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Remember when “content marketing” was the buzzword of the day? You literally couldn’t walk into a digital marketing meeting without someone bringing up the term. And, at one point, it seemed like all major brands were turning into publishers, churning out digital content at a prodigious pace. So what happened? Today, most of the buzz surrounding “content marketing” seems to have dissipated, as digital marketers search out the Next New Thing.
Content vs. distribution
At the end of the day, there is always going to be a struggle between “content” and “distribution.” Content wants to be king, but so does distribution. So it might just be the case that the whole content marketing trend reflected the fact that content was king for a very long time. Now that content is losing its buzz, it could be the case that digital marketers will now shift their focus to distribution.
Think about it this way: there is only a limited amount of content that any brand can create, no matter how many digital marketing agencies they hire. So it makes sense to focus on the platforms (i.e. distribution channels) where you can get the biggest bang for your buck. If you’re a small- to mid-size business, for example, it might make the most sense to focus on Twitter and Instagram, without spreading yourself too thin by embracing every possible social media platform.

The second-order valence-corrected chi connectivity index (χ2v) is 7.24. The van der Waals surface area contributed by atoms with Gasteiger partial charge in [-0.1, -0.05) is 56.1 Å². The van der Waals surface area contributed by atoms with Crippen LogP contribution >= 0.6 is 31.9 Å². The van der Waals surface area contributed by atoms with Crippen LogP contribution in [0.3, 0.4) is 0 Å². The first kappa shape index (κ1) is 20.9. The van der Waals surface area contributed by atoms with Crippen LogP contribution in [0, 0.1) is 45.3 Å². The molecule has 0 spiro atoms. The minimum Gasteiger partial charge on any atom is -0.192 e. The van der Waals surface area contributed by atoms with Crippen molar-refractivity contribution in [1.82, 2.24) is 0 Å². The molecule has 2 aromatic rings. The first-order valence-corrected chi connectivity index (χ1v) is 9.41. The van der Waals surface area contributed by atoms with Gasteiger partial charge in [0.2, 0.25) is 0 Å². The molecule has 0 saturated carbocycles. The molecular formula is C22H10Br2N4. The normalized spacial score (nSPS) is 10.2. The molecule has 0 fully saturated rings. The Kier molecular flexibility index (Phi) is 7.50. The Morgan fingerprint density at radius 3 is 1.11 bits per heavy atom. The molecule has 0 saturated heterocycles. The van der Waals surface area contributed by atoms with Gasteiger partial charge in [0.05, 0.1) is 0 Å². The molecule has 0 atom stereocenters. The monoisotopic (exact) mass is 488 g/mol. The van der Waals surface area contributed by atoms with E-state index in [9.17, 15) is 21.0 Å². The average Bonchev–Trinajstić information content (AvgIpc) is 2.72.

As part of the whole “content marketing” philosophy, brands were essentially creating content for the sake of content. Even if they didn’t particularly have anything important to say, they were still churning out YouTube videos, Instagram Stories, podcasts and all types of short-form content. They were developing massive content calendars in which they planned out and scheduled social media content for weeks at a time.
And, in some cases, they were employing so-called “content farms” to generate all sorts of low-quality content, simply to trick the search algorithms to gain some extra traffic. If, for example, brands knew that people were searching for “What time is the Super Bowl?” on Google, they would generate a really short snippet of content telling people when and where to watch the Super Bowl, while also including a brief brand message (i.e. “Don’t forget to buy our nacho chips before watching the Super Bowl on Sunday, February 2, 2020”).
Content marketing, under another name
So it’s perhaps unfair to say that “content marketing” is disappearing. More likely, it’s simply being reinvented and re-thought to reflect the fact that brands need to be a lot more focused about the type of content they create. It can be exhausting to think about creating content for every possible platform, every possible device, and every possible channel – especially when brands are told over and over again that they can’t simply repurpose the same content for a variety of different platforms.
For brands of all sizes, it’s time to figure out where they are getting the biggest bang for their buck. That means re-thinking distribution first, and focusing on those social media platforms where they have a competitive advantage, or where they have the available resources to create valuable, compelling content rather than just “content for the sake of content.”